Jewish medals, several with Hebrew inscriptions and provocative imagery, were among the gems at The European Art Fair (TEFAF) in Maastricht, Netherlands, as I wrote in these pages two weeks ago. Another mini-trend at the fair, which will interest Jewish art aficionados, was an abundance of works by Marc Chagall.
It’s virtually impossible to ignore the financial aspects of TEFAF Maastricht, the annual arts and antiques fair in the historic city about two hours south of Amsterdam. More than 250 dealers from nearly 20 countries sell their wares—which span from Greek and Roman antiquities to contemporary sculptures—in the halls of the Maastricht Exhibition and Congress Centre, whose corridors are adorned by nearly 65,000 tulips.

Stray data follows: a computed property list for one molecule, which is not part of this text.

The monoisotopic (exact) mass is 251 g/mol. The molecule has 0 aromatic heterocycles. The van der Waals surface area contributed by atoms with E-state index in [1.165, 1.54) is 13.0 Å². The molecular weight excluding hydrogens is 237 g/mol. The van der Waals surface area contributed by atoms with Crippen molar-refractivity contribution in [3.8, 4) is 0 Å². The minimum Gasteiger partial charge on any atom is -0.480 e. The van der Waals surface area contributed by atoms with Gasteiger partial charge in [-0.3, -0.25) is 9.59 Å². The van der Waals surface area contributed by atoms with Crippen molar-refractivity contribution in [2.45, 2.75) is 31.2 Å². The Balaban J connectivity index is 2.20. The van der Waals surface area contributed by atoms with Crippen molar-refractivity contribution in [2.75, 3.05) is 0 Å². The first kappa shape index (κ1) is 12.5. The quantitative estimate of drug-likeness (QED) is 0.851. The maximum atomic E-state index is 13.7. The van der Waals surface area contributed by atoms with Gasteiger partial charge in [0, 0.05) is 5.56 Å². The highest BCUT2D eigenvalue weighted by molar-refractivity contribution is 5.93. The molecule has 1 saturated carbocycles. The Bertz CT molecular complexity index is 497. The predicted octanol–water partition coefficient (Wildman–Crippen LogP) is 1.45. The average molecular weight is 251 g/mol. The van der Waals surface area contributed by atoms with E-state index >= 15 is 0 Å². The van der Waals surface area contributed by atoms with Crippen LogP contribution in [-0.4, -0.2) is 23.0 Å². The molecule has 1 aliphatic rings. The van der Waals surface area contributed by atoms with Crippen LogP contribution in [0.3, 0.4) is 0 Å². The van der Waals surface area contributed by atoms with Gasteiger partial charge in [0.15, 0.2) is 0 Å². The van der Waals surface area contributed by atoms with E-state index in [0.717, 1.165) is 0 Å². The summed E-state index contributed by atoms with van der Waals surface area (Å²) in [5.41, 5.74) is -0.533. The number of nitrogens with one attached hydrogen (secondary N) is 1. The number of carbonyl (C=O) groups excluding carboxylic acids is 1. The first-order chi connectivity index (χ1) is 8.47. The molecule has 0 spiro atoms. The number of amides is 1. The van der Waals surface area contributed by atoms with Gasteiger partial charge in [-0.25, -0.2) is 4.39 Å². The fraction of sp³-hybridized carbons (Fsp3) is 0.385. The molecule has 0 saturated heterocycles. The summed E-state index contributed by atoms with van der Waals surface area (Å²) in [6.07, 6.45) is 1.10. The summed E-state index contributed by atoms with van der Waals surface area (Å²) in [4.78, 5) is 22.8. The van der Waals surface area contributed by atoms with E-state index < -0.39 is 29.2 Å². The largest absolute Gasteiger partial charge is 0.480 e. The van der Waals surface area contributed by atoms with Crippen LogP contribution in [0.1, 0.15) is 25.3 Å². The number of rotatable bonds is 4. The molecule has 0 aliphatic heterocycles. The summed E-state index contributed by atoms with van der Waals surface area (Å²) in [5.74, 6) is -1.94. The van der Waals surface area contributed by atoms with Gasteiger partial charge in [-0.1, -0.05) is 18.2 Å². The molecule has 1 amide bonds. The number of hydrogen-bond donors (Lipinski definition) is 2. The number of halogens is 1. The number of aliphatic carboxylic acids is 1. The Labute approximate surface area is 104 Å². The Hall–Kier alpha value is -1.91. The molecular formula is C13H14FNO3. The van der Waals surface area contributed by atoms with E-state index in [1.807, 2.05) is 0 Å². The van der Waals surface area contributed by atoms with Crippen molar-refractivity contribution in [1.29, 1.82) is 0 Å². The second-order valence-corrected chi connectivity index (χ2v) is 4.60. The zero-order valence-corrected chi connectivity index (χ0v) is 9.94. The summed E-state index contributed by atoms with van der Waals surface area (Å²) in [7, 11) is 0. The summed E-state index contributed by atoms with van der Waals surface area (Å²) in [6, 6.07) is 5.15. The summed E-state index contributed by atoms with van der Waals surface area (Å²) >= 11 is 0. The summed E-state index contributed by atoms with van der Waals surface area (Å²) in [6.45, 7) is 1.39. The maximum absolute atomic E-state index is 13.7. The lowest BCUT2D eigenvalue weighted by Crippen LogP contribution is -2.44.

Max Ferguson’s 1993 painting Katz’s may be the second most iconic representation of the kosher-style delicatessen after the 1989 Billy Crystal and Meg Ryan film, When Harry Met Sally. Ferguson’s photorealistic painting depicts the deli from an interesting perspective, which is simultaneously inviting and hostile—in short, the dichotomy of deli culture.
The whole idea of an artful pushka (tzeddakah or charity box) is almost a tease, if not an outright mockery. Isn’t there something pretty backward about investing time and money in an ornate container to hold alms for the poor?
Located about nine miles north of Madrid, the Palacio Real de El Pardo (Pardo Palace) dates back to the early 15th century. Devastated by a March 13, 1604 fire that claimed many works from its priceless art collection, the Pardo Palace and its vast gardens were used as a hunting ground by the Spanish monarchs.
Printed from: http://www.jewishpress.com/sections/arts/the-politics-of-jewish-calendars/2011/08/10/